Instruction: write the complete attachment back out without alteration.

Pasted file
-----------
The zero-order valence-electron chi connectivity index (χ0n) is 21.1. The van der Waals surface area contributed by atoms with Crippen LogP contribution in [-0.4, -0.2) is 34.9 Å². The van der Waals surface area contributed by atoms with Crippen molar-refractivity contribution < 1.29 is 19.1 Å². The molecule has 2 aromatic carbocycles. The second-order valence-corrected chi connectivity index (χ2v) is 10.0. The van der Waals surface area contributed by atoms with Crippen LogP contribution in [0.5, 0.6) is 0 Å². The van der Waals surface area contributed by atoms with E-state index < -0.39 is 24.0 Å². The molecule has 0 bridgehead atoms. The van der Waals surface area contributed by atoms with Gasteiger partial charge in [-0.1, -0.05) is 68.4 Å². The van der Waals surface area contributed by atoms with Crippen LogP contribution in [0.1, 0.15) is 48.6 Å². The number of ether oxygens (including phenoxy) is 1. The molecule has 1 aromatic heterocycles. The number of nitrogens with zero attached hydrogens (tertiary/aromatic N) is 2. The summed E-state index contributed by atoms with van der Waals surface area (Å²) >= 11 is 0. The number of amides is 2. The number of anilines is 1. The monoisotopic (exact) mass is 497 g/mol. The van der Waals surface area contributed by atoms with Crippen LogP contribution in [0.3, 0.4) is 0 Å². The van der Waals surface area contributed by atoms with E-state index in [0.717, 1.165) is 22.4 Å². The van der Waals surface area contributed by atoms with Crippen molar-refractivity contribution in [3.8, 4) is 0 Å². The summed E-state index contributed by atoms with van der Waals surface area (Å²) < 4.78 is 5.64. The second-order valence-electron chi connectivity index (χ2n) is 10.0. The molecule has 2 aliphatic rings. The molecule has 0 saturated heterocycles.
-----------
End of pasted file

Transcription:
The zero-order valence-electron chi connectivity index (χ0n) is 21.1. The van der Waals surface area contributed by atoms with Crippen LogP contribution in [-0.4, -0.2) is 34.9 Å². The van der Waals surface area contributed by atoms with Crippen molar-refractivity contribution < 1.29 is 19.1 Å². The molecule has 2 aromatic carbocycles. The second-order valence-corrected chi connectivity index (χ2v) is 10.0. The van der Waals surface area contributed by atoms with Crippen LogP contribution in [0.5, 0.6) is 0 Å². The van der Waals surface area contributed by atoms with E-state index < -0.39 is 24.0 Å². The molecule has 0 bridgehead atoms. The van der Waals surface area contributed by atoms with Gasteiger partial charge in [-0.1, -0.05) is 68.4 Å². The van der Waals surface area contributed by atoms with Crippen LogP contribution in [0.1, 0.15) is 48.6 Å². The number of ether oxygens (including phenoxy) is 1. The molecule has 1 aromatic heterocycles. The number of nitrogens with zero attached hydrogens (tertiary/aromatic N) is 2. The summed E-state index contributed by atoms with van der Waals surface area (Å²) >= 11 is 0. The number of amides is 2. The number of anilines is 1. The monoisotopic (exact) mass is 497 g/mol. The van der Waals surface area contributed by atoms with Crippen LogP contribution in [0.3, 0.4) is 0 Å². The van der Waals surface area contributed by atoms with E-state index in [0.717, 1.165) is 22.4 Å². The van der Waals surface area contributed by atoms with Crippen molar-refractivity contribution in [3.8, 4) is 0 Å². The summed E-state index contributed by atoms with van der Waals surface area (Å²) < 4.78 is 5.64. The second-order valence-electron chi connectivity index (χ2n) is 10.0. The molecule has 2 aliphatic rings. The molecule has 0 saturated heterocycles.